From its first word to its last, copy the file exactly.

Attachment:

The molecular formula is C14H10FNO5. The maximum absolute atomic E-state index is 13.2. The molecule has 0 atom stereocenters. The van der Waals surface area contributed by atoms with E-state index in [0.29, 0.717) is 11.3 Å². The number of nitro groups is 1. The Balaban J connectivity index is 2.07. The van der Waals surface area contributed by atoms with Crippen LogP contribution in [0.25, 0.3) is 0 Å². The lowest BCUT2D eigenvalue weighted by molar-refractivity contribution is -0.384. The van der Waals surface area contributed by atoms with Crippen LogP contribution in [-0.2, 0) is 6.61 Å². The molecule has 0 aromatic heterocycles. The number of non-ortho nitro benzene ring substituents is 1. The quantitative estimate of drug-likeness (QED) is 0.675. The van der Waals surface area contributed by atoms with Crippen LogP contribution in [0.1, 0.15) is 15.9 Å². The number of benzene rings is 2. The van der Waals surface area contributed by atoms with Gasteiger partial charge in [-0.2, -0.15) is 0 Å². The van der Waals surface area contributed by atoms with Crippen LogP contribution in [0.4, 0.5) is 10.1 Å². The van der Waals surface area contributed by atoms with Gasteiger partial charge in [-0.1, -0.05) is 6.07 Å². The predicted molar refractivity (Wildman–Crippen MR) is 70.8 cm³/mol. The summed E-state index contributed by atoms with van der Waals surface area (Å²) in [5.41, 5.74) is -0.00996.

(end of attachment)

The molecular formula is C14H10FNO5. The maximum absolute atomic E-state index is 13.2. The molecule has 0 atom stereocenters. The van der Waals surface area contributed by atoms with E-state index in [0.29, 0.717) is 11.3 Å². The number of nitro groups is 1. The Balaban J connectivity index is 2.07. The van der Waals surface area contributed by atoms with Crippen LogP contribution in [0.25, 0.3) is 0 Å². The lowest BCUT2D eigenvalue weighted by molar-refractivity contribution is -0.384. The van der Waals surface area contributed by atoms with Crippen LogP contribution in [-0.2, 0) is 6.61 Å². The molecule has 0 aromatic heterocycles. The number of non-ortho nitro benzene ring substituents is 1. The quantitative estimate of drug-likeness (QED) is 0.675. The van der Waals surface area contributed by atoms with Crippen LogP contribution in [0.1, 0.15) is 15.9 Å². The number of benzene rings is 2. The van der Waals surface area contributed by atoms with Gasteiger partial charge in [-0.2, -0.15) is 0 Å². The van der Waals surface area contributed by atoms with Crippen LogP contribution in [0.4, 0.5) is 10.1 Å². The van der Waals surface area contributed by atoms with Gasteiger partial charge in [-0.1, -0.05) is 6.07 Å². The predicted molar refractivity (Wildman–Crippen MR) is 70.8 cm³/mol. The summed E-state index contributed by atoms with van der Waals surface area (Å²) in [5.41, 5.74) is -0.00996.